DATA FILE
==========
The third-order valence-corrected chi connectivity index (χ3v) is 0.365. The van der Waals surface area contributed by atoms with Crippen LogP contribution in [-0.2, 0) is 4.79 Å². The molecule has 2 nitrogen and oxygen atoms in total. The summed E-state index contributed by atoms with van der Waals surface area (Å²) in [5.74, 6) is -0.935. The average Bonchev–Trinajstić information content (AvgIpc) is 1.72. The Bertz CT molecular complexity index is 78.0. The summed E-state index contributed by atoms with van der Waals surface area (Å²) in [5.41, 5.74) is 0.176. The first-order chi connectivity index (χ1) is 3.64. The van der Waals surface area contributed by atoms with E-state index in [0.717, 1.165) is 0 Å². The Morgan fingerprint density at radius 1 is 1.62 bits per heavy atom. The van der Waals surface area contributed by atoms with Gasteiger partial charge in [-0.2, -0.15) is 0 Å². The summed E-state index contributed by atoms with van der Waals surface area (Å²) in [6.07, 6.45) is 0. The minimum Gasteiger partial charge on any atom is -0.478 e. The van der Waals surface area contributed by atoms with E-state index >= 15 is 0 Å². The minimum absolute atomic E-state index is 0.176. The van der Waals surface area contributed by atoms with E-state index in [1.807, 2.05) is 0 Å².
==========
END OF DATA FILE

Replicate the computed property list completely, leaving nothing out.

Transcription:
The third-order valence-corrected chi connectivity index (χ3v) is 0.365. The van der Waals surface area contributed by atoms with Crippen LogP contribution in [-0.2, 0) is 4.79 Å². The molecule has 2 nitrogen and oxygen atoms in total. The summed E-state index contributed by atoms with van der Waals surface area (Å²) in [5.74, 6) is -0.935. The average Bonchev–Trinajstić information content (AvgIpc) is 1.72. The Bertz CT molecular complexity index is 78.0. The summed E-state index contributed by atoms with van der Waals surface area (Å²) in [5.41, 5.74) is 0.176. The first-order chi connectivity index (χ1) is 3.64. The van der Waals surface area contributed by atoms with E-state index in [0.717, 1.165) is 0 Å². The Morgan fingerprint density at radius 1 is 1.62 bits per heavy atom. The van der Waals surface area contributed by atoms with Gasteiger partial charge in [-0.2, -0.15) is 0 Å². The summed E-state index contributed by atoms with van der Waals surface area (Å²) in [6.07, 6.45) is 0. The minimum Gasteiger partial charge on any atom is -0.478 e. The van der Waals surface area contributed by atoms with E-state index >= 15 is 0 Å². The minimum absolute atomic E-state index is 0.176. The van der Waals surface area contributed by atoms with E-state index in [1.807, 2.05) is 0 Å².